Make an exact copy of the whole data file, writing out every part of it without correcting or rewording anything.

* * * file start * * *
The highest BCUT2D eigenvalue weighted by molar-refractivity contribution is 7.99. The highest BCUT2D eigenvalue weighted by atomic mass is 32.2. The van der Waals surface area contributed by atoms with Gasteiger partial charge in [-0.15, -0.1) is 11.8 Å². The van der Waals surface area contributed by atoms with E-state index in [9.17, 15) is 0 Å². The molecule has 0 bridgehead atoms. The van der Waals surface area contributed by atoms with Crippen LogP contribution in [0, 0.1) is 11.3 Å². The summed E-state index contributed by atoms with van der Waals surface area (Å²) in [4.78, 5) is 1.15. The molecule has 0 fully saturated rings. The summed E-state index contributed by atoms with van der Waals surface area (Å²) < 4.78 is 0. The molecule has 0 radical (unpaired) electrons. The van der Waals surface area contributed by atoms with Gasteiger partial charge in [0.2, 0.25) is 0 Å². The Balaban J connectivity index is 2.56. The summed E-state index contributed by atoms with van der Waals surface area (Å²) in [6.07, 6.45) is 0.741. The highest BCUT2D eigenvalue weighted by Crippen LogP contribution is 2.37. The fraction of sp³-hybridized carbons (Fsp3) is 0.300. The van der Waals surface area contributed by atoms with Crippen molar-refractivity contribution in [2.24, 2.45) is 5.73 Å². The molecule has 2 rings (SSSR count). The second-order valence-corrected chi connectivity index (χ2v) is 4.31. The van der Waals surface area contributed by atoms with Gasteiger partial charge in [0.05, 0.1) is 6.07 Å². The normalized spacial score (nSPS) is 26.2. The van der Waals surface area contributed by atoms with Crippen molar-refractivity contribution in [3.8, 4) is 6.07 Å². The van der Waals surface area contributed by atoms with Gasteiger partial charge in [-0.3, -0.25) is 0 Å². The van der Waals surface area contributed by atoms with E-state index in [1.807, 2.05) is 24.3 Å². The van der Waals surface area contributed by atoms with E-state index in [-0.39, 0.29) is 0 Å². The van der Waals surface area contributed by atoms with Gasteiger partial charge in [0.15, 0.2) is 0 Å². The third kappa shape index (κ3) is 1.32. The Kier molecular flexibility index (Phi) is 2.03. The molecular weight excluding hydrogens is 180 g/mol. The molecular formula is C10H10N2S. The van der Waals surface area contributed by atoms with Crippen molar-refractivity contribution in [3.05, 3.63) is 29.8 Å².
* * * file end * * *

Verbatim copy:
The highest BCUT2D eigenvalue weighted by molar-refractivity contribution is 7.99. The highest BCUT2D eigenvalue weighted by atomic mass is 32.2. The van der Waals surface area contributed by atoms with Gasteiger partial charge in [-0.15, -0.1) is 11.8 Å². The van der Waals surface area contributed by atoms with E-state index in [9.17, 15) is 0 Å². The molecule has 0 bridgehead atoms. The van der Waals surface area contributed by atoms with Crippen LogP contribution in [0, 0.1) is 11.3 Å². The summed E-state index contributed by atoms with van der Waals surface area (Å²) in [4.78, 5) is 1.15. The molecule has 0 fully saturated rings. The summed E-state index contributed by atoms with van der Waals surface area (Å²) < 4.78 is 0. The molecule has 0 radical (unpaired) electrons. The van der Waals surface area contributed by atoms with Gasteiger partial charge in [0.2, 0.25) is 0 Å². The Balaban J connectivity index is 2.56. The summed E-state index contributed by atoms with van der Waals surface area (Å²) in [6.07, 6.45) is 0.741. The highest BCUT2D eigenvalue weighted by Crippen LogP contribution is 2.37. The fraction of sp³-hybridized carbons (Fsp3) is 0.300. The van der Waals surface area contributed by atoms with Crippen molar-refractivity contribution in [2.24, 2.45) is 5.73 Å². The molecule has 2 rings (SSSR count). The second-order valence-corrected chi connectivity index (χ2v) is 4.31. The van der Waals surface area contributed by atoms with Gasteiger partial charge in [0.05, 0.1) is 6.07 Å². The normalized spacial score (nSPS) is 26.2. The van der Waals surface area contributed by atoms with Crippen molar-refractivity contribution in [3.8, 4) is 6.07 Å². The van der Waals surface area contributed by atoms with Gasteiger partial charge in [-0.3, -0.25) is 0 Å². The van der Waals surface area contributed by atoms with E-state index in [1.807, 2.05) is 24.3 Å². The van der Waals surface area contributed by atoms with E-state index in [-0.39, 0.29) is 0 Å². The van der Waals surface area contributed by atoms with Gasteiger partial charge in [0.15, 0.2) is 0 Å². The third kappa shape index (κ3) is 1.32. The Kier molecular flexibility index (Phi) is 2.03. The molecular weight excluding hydrogens is 180 g/mol. The molecular formula is C10H10N2S. The van der Waals surface area contributed by atoms with Crippen molar-refractivity contribution in [3.05, 3.63) is 29.8 Å².